If we left energy policy to the Opposition we would be closing down our oil and gas fields more quickly, refusing to get more out of the ground, and urging the construction of more windfarms. This requires a big increase in the grid which will take years to plan, agree and build. Meanwhile we would be even more dependent on imports. We would be in more danger of rationing or interruptions to supply. Prices would rise to provide sufficient incentive to put in the extra wind and solar capacity.
These parties have energy policies based on the imperative of getting to net zero. They never seem to worry about security of supply or affordability. These two aims should be more central to energy policy.
The government has now accepted that getting more of our own oil and gas out makes sense. It did with some persuasion keep open a couple of coal stations for longer which has been helpful in the last two years.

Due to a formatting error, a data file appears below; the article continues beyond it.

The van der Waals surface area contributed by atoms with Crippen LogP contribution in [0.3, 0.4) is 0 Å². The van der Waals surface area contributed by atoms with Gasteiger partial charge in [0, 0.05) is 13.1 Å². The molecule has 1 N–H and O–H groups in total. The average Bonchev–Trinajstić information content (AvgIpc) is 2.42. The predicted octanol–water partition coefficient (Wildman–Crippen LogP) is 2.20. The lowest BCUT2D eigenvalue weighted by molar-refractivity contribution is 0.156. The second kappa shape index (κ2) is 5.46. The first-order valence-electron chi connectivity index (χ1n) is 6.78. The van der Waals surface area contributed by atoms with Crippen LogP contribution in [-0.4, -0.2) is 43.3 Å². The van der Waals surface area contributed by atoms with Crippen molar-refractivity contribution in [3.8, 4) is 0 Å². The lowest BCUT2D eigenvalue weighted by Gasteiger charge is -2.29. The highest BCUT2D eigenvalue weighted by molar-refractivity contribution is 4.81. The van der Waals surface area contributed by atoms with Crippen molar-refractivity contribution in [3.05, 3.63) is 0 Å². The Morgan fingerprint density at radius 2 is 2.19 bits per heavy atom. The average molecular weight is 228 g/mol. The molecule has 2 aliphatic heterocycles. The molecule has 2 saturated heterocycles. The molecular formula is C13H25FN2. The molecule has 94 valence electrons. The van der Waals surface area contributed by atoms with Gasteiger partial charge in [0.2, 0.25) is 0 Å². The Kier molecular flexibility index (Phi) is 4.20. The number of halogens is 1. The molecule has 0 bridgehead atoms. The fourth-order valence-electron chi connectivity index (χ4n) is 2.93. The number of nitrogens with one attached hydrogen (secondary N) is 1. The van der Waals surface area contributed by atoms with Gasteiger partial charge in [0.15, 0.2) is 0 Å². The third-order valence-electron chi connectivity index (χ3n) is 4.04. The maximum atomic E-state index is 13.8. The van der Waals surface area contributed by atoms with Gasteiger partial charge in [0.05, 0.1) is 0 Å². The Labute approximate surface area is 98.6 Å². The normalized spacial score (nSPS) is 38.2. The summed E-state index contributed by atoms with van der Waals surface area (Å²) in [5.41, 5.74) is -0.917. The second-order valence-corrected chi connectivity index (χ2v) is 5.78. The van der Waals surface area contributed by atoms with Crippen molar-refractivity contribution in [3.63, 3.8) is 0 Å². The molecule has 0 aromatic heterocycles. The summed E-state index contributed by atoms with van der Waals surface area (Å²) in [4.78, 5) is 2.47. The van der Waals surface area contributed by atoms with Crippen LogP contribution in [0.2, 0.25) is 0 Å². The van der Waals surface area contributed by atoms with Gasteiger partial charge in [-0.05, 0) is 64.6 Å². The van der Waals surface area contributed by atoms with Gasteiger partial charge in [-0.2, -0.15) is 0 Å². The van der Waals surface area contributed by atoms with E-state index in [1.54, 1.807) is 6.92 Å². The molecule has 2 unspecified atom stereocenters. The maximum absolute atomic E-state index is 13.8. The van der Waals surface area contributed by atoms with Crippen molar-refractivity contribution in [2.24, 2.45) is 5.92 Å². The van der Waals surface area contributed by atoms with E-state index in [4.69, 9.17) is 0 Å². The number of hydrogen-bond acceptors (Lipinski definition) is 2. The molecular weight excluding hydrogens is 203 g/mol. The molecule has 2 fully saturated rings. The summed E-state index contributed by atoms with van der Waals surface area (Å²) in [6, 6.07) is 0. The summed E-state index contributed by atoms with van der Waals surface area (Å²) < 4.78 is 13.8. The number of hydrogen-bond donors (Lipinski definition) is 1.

We still do not have good ways of storing renewable power when it is available for times when there is no wind and sun. It may be possible to do this with battery stores and or making green hydrogen. Until that happens we need more back up power. As government and Opposition press on with wanting more things to run on electricity we need more reliable power, it would be good to put extra gas fired stations in to meet need.
There is no point in urging more people to switch cars and heating systems to electricity if there is insufficient renewable power on a reliable basis and insufficient grid space to carry the power from a distant offshore wind farm to a customer. There needs to be greater clarity about costs and charges and more consideration of affordability. The UK is suffering from too little domestic output at too high a price.